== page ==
A number of child-related ‘ASD specific’ potential correlates such as ASD symptom severity [37, 45, 47, 57], maladaptive behaviors , and psychotropic medication (taking or not taking)  were investigated; none were investigated in four or more studies for either PA or SB. Although these variables were not strongly associated, they still may be important correlates to consider in the design of future interventions. There is a growing awareness that ASD is a heterogeneous disorder, with many complexities and comorbidities  which give rise to large variations in health and well-being: it is often the type and nature of associated comorbidities and health-related factors which may influence children’s outcomes, possibly including reduced opportunity for PA . It is therefore essential to report such comorbidities in studies to determine their relative contribution to health behaviors as well as the contribution PA and SB may have in supporting positive health outcomes. Given the prevalence of ASD comorbidities and other ‘ASD specific’ potential correlates, it may be that specialized facilitators are the most appropriate personnel to implement interventions. Such personnel would likely have a greater understanding of the complexities of ASD and how different comorbidities may affect PA and SB levels.
The correlates of PA and SB for TD children have been thoroughly evaluated and reported, for instance: [24, 25, 64, 67, 76–80]. While some reviews include a broad range of correlates, such as individual, social and physical environment correlates [25, 26, 64, 67, 81], others have focused specifically on one domain or construct (e.g. physical environment, neighborhood safety [82, 83]). Reviews in TD children also typically focus on a narrower age range than this review does (e.g., preschoolers [24, 80], adolescents [78, 84]), and correlates vary across reviews. As in this review, reviews of the correlates of TD children’s PA and SB typically identify many variables which have been investigated in only one or two studies. It is therefore difficult to provide a clear and synthesized overview of correlates in TD children against which to compare the correlates in children with ASD. However, across reviews in TD children, boys appear to be more active than girls [24, 64], younger children are more active than older children [62, 63], children with active parents are more active [24, 64, 85], and children who spend more time outdoors are more active [24, 64]. Parental rules , family TV viewing  and age  may be associated with SB in TD children.
Given the dearth of PA and SB interventions for children with ASD , interventions specific for children with ASD may be needed. The content and behavior change strategies to be included in such interventions require further research. Studies investigating prevalence of SB in children with ASD, which include the full range of electronic devices (e.g. computer, digital tablets) are required. In this review no studies of the time children with ASD use digital tablets met the inclusion criteria. With increasing use of these devices in children with ASD for entertainment and education [86–88], and strong acceptance by parents and educators , studies investigating this behavior are warranted.
Limitations of existing data and subsequent recommendations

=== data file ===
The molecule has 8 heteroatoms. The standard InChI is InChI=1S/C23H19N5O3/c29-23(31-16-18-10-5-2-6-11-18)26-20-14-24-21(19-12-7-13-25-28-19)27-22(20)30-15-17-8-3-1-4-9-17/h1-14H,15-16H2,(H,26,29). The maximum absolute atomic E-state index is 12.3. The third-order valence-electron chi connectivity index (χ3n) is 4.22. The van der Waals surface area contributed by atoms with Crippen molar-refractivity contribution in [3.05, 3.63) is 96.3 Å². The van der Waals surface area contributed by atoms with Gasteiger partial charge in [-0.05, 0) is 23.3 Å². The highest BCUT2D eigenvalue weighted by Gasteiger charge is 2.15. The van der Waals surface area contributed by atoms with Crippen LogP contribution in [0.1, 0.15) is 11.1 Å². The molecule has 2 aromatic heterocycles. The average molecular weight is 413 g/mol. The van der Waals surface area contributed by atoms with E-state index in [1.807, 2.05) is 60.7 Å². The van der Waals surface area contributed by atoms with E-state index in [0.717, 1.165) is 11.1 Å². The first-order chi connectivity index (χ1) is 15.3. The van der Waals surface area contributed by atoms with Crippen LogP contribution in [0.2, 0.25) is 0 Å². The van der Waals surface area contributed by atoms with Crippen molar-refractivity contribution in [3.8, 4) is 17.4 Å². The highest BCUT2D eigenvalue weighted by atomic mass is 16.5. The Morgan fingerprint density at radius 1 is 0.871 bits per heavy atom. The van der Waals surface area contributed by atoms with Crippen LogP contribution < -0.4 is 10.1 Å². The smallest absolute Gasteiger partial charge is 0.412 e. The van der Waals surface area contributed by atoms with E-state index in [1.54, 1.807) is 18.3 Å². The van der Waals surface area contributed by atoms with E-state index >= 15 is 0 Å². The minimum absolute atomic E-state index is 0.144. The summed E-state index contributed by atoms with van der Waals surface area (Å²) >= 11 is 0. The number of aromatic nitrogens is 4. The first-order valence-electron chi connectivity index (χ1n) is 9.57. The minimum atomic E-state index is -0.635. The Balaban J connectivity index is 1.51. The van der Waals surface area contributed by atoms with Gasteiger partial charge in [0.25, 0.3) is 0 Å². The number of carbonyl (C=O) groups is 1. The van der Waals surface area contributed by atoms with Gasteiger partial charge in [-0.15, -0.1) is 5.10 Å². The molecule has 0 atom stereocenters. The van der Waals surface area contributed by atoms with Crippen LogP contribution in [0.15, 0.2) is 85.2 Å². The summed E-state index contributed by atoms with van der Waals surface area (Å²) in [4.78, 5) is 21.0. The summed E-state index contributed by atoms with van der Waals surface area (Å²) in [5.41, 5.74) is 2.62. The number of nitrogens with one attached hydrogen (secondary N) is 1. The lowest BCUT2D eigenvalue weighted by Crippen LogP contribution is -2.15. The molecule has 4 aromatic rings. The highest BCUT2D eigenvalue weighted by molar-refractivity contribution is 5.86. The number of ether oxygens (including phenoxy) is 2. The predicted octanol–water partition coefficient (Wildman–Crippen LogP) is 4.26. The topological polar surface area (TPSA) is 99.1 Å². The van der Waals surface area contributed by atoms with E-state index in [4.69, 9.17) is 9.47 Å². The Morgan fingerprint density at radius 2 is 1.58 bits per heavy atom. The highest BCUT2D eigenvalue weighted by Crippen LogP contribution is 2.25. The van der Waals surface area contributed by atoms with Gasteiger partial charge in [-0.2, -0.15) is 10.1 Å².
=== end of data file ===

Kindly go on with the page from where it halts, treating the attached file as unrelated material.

This is the first review to summarize prevalence of PA and SB among children with ASD and to report on PA and SB correlates. Results and recommendations should be considered in light of the following limitations:
- Sample sizes: Studies in this review generally included small samples. Mean sample sizes for PA and SB studies were 41 and 82, respectively, after the one very large study was removed as an outlier. SB studies, on average, included twice as many participants with ASD as PA studies and all studies involved more boys than girls (consistent with more boys (4.3:1) being diagnosed with ASD than girls [90, 91]). Ensuring samples are sufficient to provide meaningful results is essential. It is therefore recommended that future studies include a power calculation to ensure they recruit a sample of sufficient size to be able to identify associations should they exist and to provide meaningful results. Furthermore, investigating prevalence rates and correlates for different age groups and both sexes would be helpful to inform future interventions.
- Age of participants: many of the studies included in this review utilized samples with large ranges in participant ages and reported aggregated data across all children. This may be necessary with small sample sizes. Nonetheless, it is recommended that future studies focus on a narrower age range where children are typically at the same or similar developmental stage (e.g. 3–5 years, 5–11 years, 12–18 years), and exposed to similar environments (e.g. preschool, primary school, secondary school) to allow more meaningful and potentially useful results to be reported.
- Number of correlates: In this review, few correlates have been investigated in sufficient studies to draw consistent conclusions. It is recommended that future studies endeavor to measure as broad a range of potential correlates as possible, as studies in TD children show that correlates exist across all domains of the ecological model [24, 25, 64, 92–95]. This may also be the case among children with ASD. Including a broad range of correlates allows for the relative strength of associations to be examined when other influences are controlled for and aids future intervention development to ensure efficacious outcomes. Although variables included will be specific to each study to meet the intended aims, suggestions include: age, sex, ASD symptom severity, perceived parental barriers, parental self-efficacy, and characteristics of the neighborhood environment which may be supportive of physical activity. Further, a number of potentially important correlates remain to be examined: no studies examined motor competence , preference for sedentary/active opportunities , access to facilities or neighborhood environment characteristics [98, 99], which may support or constrain behaviors.